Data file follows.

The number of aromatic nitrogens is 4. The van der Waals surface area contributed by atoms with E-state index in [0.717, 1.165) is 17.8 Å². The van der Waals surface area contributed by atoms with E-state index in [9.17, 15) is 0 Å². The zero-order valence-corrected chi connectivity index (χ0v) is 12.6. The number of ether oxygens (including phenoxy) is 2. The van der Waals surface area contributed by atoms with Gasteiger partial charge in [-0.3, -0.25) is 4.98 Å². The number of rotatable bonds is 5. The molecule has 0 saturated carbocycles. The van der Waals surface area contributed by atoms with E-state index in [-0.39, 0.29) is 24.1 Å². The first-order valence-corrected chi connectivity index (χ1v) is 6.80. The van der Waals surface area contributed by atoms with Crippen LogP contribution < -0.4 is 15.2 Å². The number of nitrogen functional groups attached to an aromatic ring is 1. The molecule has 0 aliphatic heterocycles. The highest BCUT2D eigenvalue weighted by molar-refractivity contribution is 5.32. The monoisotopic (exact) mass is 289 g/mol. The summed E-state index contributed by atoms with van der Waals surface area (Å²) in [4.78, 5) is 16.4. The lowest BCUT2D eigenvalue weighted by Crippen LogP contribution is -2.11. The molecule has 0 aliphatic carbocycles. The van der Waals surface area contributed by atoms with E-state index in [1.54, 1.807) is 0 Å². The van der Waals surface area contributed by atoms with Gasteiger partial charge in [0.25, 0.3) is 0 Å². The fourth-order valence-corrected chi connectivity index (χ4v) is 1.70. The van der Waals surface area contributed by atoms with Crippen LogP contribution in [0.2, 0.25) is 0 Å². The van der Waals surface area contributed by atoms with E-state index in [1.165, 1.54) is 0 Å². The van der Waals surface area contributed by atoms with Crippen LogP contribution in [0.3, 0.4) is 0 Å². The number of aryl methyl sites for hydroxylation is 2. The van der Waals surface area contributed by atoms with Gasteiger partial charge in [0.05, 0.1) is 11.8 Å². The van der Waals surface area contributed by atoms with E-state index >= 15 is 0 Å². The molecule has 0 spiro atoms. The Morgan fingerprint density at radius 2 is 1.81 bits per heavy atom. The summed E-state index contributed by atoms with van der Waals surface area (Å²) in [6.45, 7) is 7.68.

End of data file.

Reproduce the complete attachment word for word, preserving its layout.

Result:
The number of aromatic nitrogens is 4. The van der Waals surface area contributed by atoms with E-state index in [0.717, 1.165) is 17.8 Å². The van der Waals surface area contributed by atoms with E-state index in [9.17, 15) is 0 Å². The zero-order valence-corrected chi connectivity index (χ0v) is 12.6. The number of ether oxygens (including phenoxy) is 2. The van der Waals surface area contributed by atoms with Gasteiger partial charge in [-0.3, -0.25) is 4.98 Å². The number of rotatable bonds is 5. The molecule has 0 saturated carbocycles. The van der Waals surface area contributed by atoms with E-state index in [-0.39, 0.29) is 24.1 Å². The first-order valence-corrected chi connectivity index (χ1v) is 6.80. The van der Waals surface area contributed by atoms with Crippen LogP contribution < -0.4 is 15.2 Å². The number of nitrogen functional groups attached to an aromatic ring is 1. The molecule has 0 aliphatic heterocycles. The highest BCUT2D eigenvalue weighted by molar-refractivity contribution is 5.32. The monoisotopic (exact) mass is 289 g/mol. The summed E-state index contributed by atoms with van der Waals surface area (Å²) in [4.78, 5) is 16.4. The lowest BCUT2D eigenvalue weighted by Crippen LogP contribution is -2.11. The molecule has 0 aliphatic carbocycles. The van der Waals surface area contributed by atoms with E-state index in [1.54, 1.807) is 0 Å². The van der Waals surface area contributed by atoms with Gasteiger partial charge in [0.25, 0.3) is 0 Å². The fourth-order valence-corrected chi connectivity index (χ4v) is 1.70. The van der Waals surface area contributed by atoms with Crippen LogP contribution in [0.2, 0.25) is 0 Å². The van der Waals surface area contributed by atoms with E-state index in [1.165, 1.54) is 0 Å². The van der Waals surface area contributed by atoms with Crippen LogP contribution in [0.3, 0.4) is 0 Å². The number of aryl methyl sites for hydroxylation is 2. The van der Waals surface area contributed by atoms with Gasteiger partial charge in [0.05, 0.1) is 11.8 Å². The van der Waals surface area contributed by atoms with E-state index >= 15 is 0 Å². The molecule has 0 spiro atoms. The Morgan fingerprint density at radius 2 is 1.81 bits per heavy atom. The summed E-state index contributed by atoms with van der Waals surface area (Å²) in [6.45, 7) is 7.68.